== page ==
When I was growing up we always had two kinds of cranberry sauce on the table at holiday dinners. One was the whole cranberry sauce we made from scratch. The other was the smooth, jellied stuff that came out of a can. I loved them both then, and I still do today, but now I make both kinds from scratch.
A food mill makes this recipe especially easy, but you can substitute a blender and a strainer or sieve for that step.
Prep Time: 10 minutes
Cook Time: 25 minutes
Total Time: 35 minutes
Yield: 4 half pint jars
- 12 ounces whole cranberries, fresh or frozen
- 1 cup water
- 1 cup sugar
Place cranberries, sugar and water in a large non-reactive pot (reactive pots are non-enameled cast iron, aluminum, or copper - never use these when making homemade preserves as they can cause the color of your final product to go off).
Bring to a boil over high heat, stirring to dissolve the sugar. The cranberries will start popping open as they cook. Continue boiling, stirring occasionally, until most of the cranberries have popped. Many of the cranberries may still look whole, but you can test to see if they've popped by pressing them against the sides of the pot with the back of a spoon. If they are soft and mash easily rather than bursting with a popping sound, then they are at the popped stage.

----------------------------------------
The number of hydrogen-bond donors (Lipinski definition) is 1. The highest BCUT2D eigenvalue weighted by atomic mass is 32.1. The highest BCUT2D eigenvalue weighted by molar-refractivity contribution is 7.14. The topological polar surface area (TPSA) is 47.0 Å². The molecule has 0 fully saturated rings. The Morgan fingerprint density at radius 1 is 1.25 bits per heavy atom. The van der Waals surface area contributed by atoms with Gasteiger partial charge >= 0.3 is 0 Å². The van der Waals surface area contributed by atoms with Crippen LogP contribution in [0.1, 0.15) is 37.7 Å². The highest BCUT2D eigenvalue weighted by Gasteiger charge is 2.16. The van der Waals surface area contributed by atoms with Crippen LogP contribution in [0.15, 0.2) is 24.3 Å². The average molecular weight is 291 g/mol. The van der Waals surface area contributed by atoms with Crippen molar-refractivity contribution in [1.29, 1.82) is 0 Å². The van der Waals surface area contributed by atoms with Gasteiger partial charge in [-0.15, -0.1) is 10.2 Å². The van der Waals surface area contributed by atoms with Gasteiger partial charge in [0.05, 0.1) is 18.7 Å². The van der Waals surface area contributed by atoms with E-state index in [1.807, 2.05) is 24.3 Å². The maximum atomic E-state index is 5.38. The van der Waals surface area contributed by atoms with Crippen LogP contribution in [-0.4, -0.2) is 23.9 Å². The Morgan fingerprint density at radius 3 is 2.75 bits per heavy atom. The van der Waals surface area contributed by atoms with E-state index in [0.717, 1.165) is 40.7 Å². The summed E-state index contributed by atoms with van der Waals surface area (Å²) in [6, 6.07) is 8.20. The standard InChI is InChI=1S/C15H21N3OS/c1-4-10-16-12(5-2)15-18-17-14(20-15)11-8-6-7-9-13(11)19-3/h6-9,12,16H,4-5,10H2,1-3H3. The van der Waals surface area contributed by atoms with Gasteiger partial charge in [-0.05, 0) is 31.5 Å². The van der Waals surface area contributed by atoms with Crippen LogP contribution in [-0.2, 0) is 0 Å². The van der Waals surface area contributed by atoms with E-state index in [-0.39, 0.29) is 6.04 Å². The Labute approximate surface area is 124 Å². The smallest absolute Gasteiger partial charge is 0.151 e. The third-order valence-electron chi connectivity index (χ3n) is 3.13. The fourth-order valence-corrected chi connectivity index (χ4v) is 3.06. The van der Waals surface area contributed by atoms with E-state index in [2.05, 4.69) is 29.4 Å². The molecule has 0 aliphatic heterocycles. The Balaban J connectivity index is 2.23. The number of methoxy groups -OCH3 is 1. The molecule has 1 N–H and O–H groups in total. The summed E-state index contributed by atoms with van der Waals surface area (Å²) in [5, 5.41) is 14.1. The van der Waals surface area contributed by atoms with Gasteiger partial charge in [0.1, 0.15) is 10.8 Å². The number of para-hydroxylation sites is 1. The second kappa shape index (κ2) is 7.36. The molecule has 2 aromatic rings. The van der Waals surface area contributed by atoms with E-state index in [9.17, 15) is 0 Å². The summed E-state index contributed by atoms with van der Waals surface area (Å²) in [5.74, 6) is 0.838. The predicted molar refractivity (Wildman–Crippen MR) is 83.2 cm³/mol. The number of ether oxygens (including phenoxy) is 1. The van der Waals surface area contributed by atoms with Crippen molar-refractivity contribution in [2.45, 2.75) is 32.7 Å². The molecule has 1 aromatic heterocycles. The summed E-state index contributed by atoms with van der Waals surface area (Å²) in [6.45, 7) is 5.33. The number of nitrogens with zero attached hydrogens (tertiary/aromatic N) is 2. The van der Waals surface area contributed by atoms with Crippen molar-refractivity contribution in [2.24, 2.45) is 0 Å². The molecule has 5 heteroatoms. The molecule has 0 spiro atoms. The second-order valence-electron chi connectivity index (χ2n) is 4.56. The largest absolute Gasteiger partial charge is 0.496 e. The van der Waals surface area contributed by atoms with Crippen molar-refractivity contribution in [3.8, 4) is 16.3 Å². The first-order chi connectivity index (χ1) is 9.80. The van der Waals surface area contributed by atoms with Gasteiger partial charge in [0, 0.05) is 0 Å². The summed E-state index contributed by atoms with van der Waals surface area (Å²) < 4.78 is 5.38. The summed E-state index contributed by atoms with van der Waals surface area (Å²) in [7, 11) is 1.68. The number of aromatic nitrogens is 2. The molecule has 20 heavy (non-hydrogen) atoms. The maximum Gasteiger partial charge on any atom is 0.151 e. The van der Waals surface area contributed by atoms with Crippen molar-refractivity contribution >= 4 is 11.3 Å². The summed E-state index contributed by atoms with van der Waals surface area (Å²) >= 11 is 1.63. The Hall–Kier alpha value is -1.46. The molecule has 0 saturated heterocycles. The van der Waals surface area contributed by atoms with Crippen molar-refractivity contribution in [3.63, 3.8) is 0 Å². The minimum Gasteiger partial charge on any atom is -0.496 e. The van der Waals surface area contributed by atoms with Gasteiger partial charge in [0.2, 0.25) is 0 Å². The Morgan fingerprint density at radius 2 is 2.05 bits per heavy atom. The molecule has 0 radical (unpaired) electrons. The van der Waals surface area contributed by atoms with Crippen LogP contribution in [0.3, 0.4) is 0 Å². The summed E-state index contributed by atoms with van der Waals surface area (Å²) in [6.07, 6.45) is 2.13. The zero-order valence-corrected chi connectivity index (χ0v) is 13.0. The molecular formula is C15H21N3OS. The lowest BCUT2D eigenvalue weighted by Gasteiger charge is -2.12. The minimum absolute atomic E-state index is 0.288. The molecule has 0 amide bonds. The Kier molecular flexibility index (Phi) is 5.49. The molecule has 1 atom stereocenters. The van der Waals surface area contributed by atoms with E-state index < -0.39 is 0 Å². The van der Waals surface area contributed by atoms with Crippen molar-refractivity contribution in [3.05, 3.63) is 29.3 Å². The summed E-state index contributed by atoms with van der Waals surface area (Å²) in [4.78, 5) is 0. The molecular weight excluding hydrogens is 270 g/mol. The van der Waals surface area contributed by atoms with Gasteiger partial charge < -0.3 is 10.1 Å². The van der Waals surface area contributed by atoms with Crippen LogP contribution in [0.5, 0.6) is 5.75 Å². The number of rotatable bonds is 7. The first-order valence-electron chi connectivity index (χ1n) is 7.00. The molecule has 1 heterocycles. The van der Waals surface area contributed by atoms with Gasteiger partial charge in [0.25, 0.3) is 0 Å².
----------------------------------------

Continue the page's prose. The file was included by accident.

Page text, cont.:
Cook 5 minutes past the popped stage described above.
Remove from heat. Let cool for 10 minutes. Puree with an immersion blender or in two batches in an upright blender.
Run the cranberry sauce through a food mill to remove the skins. Alternatively, puree the sauce and then pass the it through a sieve or a small-holed colander, rubbing it through with the back of a wooden spoon to remove any bits of cranberry skins that were not completely pureed.
If serving within 3 days, simply pour the cranberry puree into a serving dish, cover with a lid or plastic wrap and refrigerate.
For storage at room temperature for up to one year, Ladle the still-warm cranberry puree into sterilized wide mouth half pint jars leaving 1/2-inch head space. Fasten canning lids and process in a boiling water bath for 5 minutes.
Note that the jellied cranberry sauce will gel as it cools. It will still have a fairly runny consistency until then.
When I was a kid we used to slide the whole cylinder of jellied cranberry sauce out of the store-bought can. We'd serve the whole thing on a plate, taking slices off as desired. If you want to do this with your jars of homemade jellied cranberry sauce, simply run a table knife around the insides of the jars between the cranberry sauce and sides of the jars. Once you've done that, the sauce should slide out in one piece.